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6 Mistakes to Avoid When Trading Up to a Larger Home
Unlike the experience of buying a first home, when you’re looking to move-up, and already own a home, there are certain factors that can complicate the situation. It’s very important for you to consider these issues before you list your home for sale. Not only is there the issue of financing to consider, but you also have to sell our present home at exactly the right time in order to avoid either the financial burden of owning two homes or, just as bad, the dilemma of having no place to live during the gap between closings.
In this report, we outline the six most common mistakes homeowners make when moving to a larger home. Knowledge of these six mistakes, and the strategies to overcome them, will help you make informed choices before you put your existing on the market.
1. Rose-coloured glasses -
Most of us dream of improving our lifestyle and moving to a larger home. The problem is that there's sometimes a discrepancy between our hearts and our bank accounts. You drive by a home that you falling love with only to find that it's already sold or that it’s more than what you are willing to pay. Most homeowners get caught in this hit or miss strategy of househunting when there's a much easier way of going about the process. For example, find out if your real estate sales person offers a Buyer Profile System or “Househunting Service,” which takes the guesswork away and helps to put you in the home of your dreams. This type of program will cross match your criteria with ALL available homes on the market and deliver the information to you on an on-going basis. A program like this helps homeowners take off their rose-coloured glasses and, affordably, move into the home of heir dreams.
2. Failing to make necessary improvements –
If you want to get the best price for the home you're selling, there will certainly be things you can do to enhance it in a prospective buyer's eyes. These fix-ups don't necessarily have to be expensive. But even if you do have to make a minor investment, it will often come back to you ten-fold in the price you are able to get when you sell. It's very important that these improvements be made before you put your home on the market. If cash is tight, investigate an equity loan that you can repay on closing.
3. Not selling first –
You should plan to sell before you buy. This way you will not find yourself at a disadvantage at the negotiating table, feeling pressured to accept an offer that is below-market value because you have to meet a purchase deadline. If you've already sold your home, you can buy your next one with no strings attached. If you do get a tempting offer on your home but haven't made significant headway on finding your next home, you might want to put in a contingency clause in the sale contract that gives you a reasonable time to find a home to buy. If the market is slow and you find your home is not selling as quickly as you anticipated, another option could be renting your home and putting it upon the market later - particularly if you are selling a smaller, starter home. Do check the tax rules that might apply to this situation. Better still, find a way to eliminate this situation altogether by finding a real estate sales person willing to guarantee the sale of your present home (see point number 5 below).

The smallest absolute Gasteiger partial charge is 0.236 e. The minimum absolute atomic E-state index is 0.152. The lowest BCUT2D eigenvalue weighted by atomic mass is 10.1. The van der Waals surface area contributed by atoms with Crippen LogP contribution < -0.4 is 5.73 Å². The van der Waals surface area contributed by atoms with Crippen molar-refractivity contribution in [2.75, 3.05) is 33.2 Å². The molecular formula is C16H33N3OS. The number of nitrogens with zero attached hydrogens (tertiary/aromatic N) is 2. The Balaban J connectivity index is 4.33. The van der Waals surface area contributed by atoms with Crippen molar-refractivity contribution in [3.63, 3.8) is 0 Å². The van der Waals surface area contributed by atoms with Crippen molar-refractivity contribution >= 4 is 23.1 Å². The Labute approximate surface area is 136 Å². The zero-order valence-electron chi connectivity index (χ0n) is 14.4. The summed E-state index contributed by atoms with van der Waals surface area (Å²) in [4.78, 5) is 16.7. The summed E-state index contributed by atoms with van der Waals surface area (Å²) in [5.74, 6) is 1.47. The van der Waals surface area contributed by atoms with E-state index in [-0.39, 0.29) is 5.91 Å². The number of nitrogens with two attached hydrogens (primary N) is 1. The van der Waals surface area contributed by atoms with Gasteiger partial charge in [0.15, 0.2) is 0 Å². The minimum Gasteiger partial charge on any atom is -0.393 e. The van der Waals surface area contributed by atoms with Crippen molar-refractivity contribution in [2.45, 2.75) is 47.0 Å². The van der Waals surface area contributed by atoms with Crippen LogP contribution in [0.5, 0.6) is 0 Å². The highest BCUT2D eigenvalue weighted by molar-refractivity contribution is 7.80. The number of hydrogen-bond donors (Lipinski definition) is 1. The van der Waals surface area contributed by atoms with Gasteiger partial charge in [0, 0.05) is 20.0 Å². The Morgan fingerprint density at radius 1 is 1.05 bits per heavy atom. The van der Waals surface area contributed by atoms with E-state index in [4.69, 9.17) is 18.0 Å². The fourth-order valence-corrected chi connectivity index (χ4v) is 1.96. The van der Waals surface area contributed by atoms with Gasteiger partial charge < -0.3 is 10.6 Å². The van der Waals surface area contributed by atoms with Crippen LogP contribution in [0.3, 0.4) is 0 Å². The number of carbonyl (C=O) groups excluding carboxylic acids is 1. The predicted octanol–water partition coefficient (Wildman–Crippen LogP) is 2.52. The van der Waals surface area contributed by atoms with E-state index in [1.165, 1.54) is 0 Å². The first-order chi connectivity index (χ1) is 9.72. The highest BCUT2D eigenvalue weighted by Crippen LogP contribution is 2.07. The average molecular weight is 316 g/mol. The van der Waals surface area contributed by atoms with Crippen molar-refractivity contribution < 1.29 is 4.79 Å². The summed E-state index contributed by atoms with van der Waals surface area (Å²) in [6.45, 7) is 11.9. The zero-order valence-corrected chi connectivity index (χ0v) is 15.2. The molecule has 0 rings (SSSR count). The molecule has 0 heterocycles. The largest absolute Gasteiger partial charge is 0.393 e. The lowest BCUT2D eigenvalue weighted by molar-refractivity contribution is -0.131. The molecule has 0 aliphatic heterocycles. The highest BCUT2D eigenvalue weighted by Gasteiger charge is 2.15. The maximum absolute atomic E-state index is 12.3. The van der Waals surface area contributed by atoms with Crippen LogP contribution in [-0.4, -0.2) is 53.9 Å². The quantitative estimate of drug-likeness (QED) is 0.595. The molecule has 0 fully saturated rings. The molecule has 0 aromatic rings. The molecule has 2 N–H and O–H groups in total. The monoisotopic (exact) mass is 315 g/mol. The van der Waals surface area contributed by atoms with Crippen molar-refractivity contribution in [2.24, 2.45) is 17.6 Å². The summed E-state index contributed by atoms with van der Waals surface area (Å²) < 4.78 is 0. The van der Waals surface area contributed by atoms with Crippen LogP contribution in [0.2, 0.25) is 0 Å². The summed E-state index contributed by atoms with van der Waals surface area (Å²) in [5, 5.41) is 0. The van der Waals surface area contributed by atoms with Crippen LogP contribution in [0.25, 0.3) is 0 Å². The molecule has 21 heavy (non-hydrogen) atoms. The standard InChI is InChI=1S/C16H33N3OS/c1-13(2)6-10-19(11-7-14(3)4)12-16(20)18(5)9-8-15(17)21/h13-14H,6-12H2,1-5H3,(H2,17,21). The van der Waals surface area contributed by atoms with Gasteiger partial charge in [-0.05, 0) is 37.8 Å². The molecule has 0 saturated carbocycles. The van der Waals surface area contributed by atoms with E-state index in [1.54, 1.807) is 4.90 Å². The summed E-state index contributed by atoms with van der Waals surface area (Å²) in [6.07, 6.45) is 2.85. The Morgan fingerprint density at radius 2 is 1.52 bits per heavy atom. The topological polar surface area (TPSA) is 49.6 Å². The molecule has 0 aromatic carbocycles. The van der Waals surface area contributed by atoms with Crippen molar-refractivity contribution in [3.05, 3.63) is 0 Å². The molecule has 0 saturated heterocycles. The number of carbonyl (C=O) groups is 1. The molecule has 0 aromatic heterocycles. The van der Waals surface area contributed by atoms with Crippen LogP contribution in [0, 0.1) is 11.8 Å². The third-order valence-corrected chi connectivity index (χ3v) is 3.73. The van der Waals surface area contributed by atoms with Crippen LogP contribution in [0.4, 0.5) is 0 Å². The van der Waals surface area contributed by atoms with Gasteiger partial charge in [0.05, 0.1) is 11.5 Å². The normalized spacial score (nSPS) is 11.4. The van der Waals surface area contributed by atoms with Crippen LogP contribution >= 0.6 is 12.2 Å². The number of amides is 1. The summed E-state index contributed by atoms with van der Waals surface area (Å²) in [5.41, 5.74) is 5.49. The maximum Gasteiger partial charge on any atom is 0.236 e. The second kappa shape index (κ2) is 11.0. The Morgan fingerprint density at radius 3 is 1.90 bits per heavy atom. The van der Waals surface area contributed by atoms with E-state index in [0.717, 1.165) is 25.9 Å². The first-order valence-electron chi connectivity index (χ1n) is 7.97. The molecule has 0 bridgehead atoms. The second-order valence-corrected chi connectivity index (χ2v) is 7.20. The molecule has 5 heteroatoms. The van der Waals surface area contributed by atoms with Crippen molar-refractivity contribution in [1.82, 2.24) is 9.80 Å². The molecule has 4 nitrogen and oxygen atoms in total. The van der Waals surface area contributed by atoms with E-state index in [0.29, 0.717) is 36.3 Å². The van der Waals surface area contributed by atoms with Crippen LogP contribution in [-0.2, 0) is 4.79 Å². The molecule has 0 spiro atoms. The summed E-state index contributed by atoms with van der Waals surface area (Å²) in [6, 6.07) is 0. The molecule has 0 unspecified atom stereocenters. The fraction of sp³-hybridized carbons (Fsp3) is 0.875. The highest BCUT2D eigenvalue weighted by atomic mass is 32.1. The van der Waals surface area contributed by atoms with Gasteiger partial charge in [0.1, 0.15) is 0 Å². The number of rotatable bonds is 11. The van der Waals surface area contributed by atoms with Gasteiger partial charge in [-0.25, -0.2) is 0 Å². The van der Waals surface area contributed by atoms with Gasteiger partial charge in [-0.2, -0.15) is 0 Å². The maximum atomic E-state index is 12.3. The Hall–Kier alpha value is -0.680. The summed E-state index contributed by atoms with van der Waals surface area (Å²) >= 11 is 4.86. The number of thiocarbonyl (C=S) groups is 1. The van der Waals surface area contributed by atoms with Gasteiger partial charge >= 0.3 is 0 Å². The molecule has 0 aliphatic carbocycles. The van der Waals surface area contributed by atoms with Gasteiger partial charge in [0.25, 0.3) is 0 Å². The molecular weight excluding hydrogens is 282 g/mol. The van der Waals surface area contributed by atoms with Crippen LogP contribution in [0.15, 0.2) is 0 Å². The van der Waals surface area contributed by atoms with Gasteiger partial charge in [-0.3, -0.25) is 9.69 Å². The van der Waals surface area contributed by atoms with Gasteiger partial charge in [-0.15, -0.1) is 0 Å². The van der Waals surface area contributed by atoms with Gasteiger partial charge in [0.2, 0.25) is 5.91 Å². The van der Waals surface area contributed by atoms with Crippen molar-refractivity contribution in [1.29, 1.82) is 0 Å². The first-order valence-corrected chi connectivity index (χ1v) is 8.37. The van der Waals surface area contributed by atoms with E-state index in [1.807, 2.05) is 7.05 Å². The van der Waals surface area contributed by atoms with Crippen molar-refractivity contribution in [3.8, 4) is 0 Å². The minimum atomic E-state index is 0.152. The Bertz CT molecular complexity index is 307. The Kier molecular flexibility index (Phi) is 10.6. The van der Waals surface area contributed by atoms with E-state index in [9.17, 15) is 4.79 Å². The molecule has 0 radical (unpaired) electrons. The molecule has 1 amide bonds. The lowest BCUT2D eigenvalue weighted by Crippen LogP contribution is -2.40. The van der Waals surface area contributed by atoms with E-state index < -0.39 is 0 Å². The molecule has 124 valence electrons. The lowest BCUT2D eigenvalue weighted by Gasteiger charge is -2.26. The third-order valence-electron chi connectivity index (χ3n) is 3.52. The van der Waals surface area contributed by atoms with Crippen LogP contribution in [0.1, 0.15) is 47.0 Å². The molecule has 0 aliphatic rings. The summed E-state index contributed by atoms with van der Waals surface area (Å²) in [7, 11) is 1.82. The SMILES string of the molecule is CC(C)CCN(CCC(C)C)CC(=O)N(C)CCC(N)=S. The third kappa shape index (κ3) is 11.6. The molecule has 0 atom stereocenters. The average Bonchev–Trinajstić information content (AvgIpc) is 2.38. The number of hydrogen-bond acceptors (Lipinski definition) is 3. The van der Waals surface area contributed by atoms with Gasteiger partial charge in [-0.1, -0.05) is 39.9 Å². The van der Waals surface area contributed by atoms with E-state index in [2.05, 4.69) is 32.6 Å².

4. Failing to get a preapproved mortgage –
Preapproval is a very simple process that many homeowners fail to take advantage of. While it doesn't cost or obligate you to anything, preapproval gives you a significant advantage when you put an offer on the home you want to purchase because you know exactly how much house you can afford, and you already have the green light from your lending institution. With a preapproved mortgage, your offer will be viewed far more favorably by a seller – sometimes even if it's a little lower than another offer that's contingent on financing. Don't fail to take this important step.
5. Getting caught in the “Real Estate Catch 22” –
Your biggest dilemma when buying and selling is deciding which to do first. Point number 3 above advises you to sell first. However there are ways to eliminate this dilemma altogether. Some real estate sales people offer a “Guaranteed Sale “Trade-Up” Program that actually takes the problem away from you entirely by guaranteeing the sale of your present home before you take possession of your next one. If they have a home for sale that you wish to purchase and have not sold your current home yet, they may buy your home themselves so you can make your move free of stress and worry.
6. Failing to coordinate closings
With two major transactions to coordinate together with all the people involved such as mortgage experts, appraisers, lawyers, loan officers, title company representatives, home inspectors or pest inspectors the chances of mix-ups and miscommunication go up dramatically. To avoid a logistical nightmare ensure you work closely with your real estate sales person.
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